"alex stamos" Discussed on Stay Tuned with Preet

Stay Tuned with Preet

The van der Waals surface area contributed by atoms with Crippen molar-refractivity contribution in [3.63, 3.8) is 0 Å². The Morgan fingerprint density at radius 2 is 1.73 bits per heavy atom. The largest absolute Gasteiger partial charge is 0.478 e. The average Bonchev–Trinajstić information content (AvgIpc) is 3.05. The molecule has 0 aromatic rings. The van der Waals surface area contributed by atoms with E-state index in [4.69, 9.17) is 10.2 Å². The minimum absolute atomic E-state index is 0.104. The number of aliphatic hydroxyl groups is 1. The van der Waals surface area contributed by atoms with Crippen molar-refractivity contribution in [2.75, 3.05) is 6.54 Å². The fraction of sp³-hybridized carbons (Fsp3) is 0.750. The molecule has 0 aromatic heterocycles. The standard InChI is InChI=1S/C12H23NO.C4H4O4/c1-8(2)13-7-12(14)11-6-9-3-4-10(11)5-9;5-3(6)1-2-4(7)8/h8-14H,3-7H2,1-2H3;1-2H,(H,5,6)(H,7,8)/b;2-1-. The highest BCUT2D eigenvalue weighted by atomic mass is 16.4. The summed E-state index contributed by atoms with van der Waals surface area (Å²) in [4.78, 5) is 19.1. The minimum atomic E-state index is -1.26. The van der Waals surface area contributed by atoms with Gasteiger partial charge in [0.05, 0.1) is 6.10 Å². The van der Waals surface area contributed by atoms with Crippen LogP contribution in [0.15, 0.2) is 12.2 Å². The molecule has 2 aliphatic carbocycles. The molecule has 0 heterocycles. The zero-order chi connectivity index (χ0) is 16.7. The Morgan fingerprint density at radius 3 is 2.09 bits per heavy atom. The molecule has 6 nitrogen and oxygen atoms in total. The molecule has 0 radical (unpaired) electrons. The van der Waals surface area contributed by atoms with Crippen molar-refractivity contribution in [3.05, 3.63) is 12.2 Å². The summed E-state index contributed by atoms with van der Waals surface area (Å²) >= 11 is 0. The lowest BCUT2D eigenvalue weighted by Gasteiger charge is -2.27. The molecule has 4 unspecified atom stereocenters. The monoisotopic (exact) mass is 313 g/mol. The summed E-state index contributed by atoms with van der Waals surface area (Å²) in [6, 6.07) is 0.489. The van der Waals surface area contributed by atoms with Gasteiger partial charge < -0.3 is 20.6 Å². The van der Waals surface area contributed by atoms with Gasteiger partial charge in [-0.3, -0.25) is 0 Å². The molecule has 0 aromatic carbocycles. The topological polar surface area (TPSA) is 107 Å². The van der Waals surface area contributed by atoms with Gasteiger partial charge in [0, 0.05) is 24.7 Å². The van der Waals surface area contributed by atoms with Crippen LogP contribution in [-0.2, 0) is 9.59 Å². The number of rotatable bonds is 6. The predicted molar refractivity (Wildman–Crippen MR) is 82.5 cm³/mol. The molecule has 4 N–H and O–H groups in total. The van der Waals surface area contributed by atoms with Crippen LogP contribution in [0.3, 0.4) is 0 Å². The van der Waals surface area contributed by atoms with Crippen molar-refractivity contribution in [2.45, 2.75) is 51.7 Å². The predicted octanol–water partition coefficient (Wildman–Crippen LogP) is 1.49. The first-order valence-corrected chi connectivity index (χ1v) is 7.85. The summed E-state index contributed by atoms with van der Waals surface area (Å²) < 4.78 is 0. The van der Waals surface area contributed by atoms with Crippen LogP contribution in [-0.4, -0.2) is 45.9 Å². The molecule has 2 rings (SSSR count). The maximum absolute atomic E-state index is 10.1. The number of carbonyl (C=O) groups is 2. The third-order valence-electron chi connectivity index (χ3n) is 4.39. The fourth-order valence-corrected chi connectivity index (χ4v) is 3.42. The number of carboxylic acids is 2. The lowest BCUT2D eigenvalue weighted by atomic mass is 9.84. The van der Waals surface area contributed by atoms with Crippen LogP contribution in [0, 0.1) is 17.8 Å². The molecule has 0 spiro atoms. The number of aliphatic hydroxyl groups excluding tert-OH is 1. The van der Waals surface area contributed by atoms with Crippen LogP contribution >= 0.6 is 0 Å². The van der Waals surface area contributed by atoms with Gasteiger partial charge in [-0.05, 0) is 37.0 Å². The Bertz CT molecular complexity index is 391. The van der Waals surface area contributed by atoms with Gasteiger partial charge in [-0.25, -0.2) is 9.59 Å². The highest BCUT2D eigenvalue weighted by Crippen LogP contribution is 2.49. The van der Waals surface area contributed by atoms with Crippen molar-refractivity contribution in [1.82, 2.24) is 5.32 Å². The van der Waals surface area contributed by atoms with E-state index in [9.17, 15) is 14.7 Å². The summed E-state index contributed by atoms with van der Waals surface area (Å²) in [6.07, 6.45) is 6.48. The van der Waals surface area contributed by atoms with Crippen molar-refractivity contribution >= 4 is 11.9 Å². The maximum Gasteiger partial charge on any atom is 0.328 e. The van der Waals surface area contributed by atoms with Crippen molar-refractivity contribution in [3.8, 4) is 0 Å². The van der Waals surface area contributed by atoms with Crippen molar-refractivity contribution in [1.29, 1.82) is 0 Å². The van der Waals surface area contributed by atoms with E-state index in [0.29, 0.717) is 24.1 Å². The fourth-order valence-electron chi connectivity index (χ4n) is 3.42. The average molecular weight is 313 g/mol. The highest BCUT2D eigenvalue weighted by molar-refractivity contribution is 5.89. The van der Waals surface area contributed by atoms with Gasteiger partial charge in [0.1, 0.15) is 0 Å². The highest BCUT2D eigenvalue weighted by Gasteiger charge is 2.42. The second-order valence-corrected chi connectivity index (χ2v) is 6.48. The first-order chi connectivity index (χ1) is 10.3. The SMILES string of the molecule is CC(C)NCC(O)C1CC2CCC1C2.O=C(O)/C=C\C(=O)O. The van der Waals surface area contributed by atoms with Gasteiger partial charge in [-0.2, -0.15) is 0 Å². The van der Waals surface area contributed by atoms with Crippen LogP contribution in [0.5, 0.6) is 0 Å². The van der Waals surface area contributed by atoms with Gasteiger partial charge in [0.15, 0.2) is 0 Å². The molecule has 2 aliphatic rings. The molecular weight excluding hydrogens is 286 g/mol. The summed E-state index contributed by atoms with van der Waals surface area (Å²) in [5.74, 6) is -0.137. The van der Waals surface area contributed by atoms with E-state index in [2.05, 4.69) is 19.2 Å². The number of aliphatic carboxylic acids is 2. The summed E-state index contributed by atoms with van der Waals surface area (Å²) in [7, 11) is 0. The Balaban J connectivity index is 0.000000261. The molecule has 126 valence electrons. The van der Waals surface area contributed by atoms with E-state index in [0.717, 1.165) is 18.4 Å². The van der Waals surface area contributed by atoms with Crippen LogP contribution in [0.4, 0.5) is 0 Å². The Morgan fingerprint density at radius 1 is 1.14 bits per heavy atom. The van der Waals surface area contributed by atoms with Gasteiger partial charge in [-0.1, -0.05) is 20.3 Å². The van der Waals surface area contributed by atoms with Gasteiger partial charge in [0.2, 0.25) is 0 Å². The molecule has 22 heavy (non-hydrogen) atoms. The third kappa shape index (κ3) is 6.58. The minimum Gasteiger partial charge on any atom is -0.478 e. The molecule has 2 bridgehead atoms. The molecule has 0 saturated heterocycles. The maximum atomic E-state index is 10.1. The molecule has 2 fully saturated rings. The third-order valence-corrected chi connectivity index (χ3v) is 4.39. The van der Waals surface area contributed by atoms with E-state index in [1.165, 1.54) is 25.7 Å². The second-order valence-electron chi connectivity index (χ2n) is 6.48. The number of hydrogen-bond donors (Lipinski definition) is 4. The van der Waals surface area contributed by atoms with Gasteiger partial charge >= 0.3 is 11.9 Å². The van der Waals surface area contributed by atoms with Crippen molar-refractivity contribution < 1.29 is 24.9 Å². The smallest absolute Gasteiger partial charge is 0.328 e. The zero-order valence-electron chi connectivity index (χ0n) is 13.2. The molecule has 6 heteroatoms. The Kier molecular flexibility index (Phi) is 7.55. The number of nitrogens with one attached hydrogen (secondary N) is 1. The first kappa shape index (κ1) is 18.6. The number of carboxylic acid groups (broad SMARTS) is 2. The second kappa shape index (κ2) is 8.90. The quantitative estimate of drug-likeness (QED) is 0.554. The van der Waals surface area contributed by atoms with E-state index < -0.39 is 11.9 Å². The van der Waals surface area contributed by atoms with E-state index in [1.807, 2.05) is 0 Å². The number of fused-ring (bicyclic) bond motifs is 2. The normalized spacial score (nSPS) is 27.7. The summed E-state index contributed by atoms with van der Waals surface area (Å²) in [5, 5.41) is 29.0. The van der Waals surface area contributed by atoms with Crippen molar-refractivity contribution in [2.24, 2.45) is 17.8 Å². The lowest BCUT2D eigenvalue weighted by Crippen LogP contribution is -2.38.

07:50 min | 1 year ago

"alex stamos" Discussed on Stay Tuned with Preet